FOR MORE than 60 years, scientists have known that animals that eat less live longer, healthier lives. And now new research presented here Thursday shows that people who follow a low-calorie, yet nutrient-rich diet, also lower their risk factors for serious disease. With only 2.5 years of follow-up, the data still aren’t in on whether study participants actually added years to their life spans. But men and women “on a low-calorie, high-quality diet experienced the same broad physiological improvements that we see on animals on such diets,” said study author Dr. Roy L. Walford, professor of pathology at the University of California, Los Angeles. “Therefore, there is every reason to believe that the other effects seen in animals – retardation of aging, life extension and a sharp incidence in risk of disease – also apply to humans.”
The new findings grew out of the experimental study known as Biosphere 2, in which four men and four women, including Walford, sealed themselves inside a closed ecological area from 1991 to 1993. The enclosure comprised seven biomes: rain forest, Savannah, ocean, marsh, desert, farm land and a habitat for humans and domestic animals. All organic materials, all water and nearly all air were recycled, and virtually all food was grown inside. Over the course of their stay, the men lost an average of 18 percent of their total body weight; women, 10 percent. Most of the weight loss occurred during the first six months of their stay, Walton reported. Average blood pressure decreased an average of 20 percent.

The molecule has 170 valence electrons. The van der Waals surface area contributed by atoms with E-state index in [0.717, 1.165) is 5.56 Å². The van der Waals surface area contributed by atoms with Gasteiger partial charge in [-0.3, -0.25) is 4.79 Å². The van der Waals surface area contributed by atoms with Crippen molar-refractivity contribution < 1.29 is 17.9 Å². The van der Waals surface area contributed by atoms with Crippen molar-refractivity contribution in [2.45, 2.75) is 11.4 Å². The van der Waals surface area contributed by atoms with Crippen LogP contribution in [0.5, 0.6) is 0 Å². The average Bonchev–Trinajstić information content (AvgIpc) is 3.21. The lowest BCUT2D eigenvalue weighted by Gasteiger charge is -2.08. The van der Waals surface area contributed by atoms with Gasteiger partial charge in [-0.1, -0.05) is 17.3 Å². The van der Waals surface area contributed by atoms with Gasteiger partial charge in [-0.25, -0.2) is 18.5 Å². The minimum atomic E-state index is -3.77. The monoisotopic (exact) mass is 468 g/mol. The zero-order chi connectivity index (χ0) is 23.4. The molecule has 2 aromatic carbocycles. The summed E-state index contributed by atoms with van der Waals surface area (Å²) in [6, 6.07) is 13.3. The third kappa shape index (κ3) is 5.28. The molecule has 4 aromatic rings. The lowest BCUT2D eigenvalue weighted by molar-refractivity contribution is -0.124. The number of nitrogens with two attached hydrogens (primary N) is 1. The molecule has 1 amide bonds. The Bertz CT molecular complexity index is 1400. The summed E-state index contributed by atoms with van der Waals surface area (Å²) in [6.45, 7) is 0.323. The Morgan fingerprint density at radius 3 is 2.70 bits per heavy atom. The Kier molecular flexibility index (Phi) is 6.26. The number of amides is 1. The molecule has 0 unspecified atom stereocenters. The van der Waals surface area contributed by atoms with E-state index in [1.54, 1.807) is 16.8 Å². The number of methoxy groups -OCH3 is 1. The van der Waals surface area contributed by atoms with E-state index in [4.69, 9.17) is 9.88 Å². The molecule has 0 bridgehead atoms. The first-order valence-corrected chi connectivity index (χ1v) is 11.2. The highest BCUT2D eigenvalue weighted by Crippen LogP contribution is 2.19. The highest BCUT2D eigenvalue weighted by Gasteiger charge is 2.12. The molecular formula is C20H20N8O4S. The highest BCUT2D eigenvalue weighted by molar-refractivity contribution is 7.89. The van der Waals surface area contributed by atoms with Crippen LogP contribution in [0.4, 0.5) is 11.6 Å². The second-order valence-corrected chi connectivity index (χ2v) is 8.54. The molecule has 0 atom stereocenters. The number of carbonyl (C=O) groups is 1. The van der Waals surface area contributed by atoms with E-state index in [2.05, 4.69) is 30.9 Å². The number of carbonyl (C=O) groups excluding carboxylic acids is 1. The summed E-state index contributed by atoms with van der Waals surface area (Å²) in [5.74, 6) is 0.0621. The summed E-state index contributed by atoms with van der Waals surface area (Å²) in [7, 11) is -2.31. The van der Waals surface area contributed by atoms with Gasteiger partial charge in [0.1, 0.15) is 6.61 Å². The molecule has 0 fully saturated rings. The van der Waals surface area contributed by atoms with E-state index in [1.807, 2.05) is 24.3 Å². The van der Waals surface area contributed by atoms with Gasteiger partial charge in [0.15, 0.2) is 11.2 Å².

And indicators for diabetes – glucose, insulin and glycated hemoglobin – dropped about 30 percent. Cholesterol was lowered from an average of 193 to 123, and triglycerides also improved, Walton reported at the annual meeting of the American Association for the Advancement of Science. WHAT IS A LOW-CALORIE DIET? So just what is a low-calorie diet? “On average, about 1,800 a day,” Walford says, “but coupled with intense physical activity to burn off those calories.” During their stays in the Biosphere, participants exercised vigorously six days a week. Also, it’s not just a matter of eating less and working out more, he stressed. “If you took the average American’s diet and just lowered it, to total 1,800 calories a day, most americans would end up starving themselves nutritionally.” rather exclusively, vegetarian, he said.